Before downloading ANY app:

  • Be aware that while a fake app might have an identical logo to the real company, often the name or description will include a spelling error or typo, including the name of the app itself or developer.
  • Look at the number of downloads. For example, the real Airbnb app has been downloaded over a 100 million times. A fake app will have nothing close to that number – maybe just a few hundred.
  • Check out the reviews. Does it have more two-star than five-star ratings? If it is a fake app, there’s a great chance someone will leave a review warning others.
  • Review the permissions the app is requesting. Is it asking for authorization to things that seem unusual for a travel booking app, such as access to your calling history, microphone, camera, etc.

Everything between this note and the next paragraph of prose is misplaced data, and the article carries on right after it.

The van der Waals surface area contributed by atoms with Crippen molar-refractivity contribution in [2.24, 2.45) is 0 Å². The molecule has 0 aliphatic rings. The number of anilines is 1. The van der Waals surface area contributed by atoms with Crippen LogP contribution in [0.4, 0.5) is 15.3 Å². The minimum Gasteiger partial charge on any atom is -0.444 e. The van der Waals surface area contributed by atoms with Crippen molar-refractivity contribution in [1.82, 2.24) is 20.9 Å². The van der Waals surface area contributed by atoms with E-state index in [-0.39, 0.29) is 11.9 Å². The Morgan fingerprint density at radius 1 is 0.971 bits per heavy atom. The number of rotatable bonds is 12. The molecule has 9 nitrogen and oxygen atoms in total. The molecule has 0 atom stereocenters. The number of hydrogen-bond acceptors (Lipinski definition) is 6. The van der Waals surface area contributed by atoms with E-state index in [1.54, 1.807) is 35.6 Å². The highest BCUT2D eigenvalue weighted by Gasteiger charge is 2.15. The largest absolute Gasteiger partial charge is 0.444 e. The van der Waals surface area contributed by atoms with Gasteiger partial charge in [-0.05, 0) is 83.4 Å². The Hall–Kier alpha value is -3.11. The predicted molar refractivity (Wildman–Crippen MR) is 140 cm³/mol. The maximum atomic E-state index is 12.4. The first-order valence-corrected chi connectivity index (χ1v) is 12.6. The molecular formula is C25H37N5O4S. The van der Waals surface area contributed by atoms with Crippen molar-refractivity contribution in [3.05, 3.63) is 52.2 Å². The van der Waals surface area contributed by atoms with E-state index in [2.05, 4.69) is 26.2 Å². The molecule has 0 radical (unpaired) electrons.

Other Tips

  • Before signing or paying for a trip, ask for a copy of the cancellation and refund policies. Any refusal or reluctance by the company to share these in advance means you should walk away.
  • Any travel or vacation package that asks you to pay with wire transfers, cryptocurrency or gift cards is a major red flag. If you use these forms of payment to secure your package, you will have no way to get your money back if there is an issue.
  • Just like other scams, if a vacation deal or rental property is not legit, the fraudster will try to rush you into making a decision. If you have time to think through what you’re signing up for, you’ll realize it is fake.
  • One of your best tools as always is your gut instincts. If you believe a travel or vacation offer seems to be good to be true or doesn’t make sense, it isn’t the real deal.

Scammers can quickly turn your dream vacation into your worst nightmare. By following these guidelines, you can protect your money – and your sanity. Remember, if it’s too good to be true, it probably is. If you want to learn more about preventing identity theft, protecting yourself from fraudulent activity and next steps if you are a victim, check out this recent Buckingham article.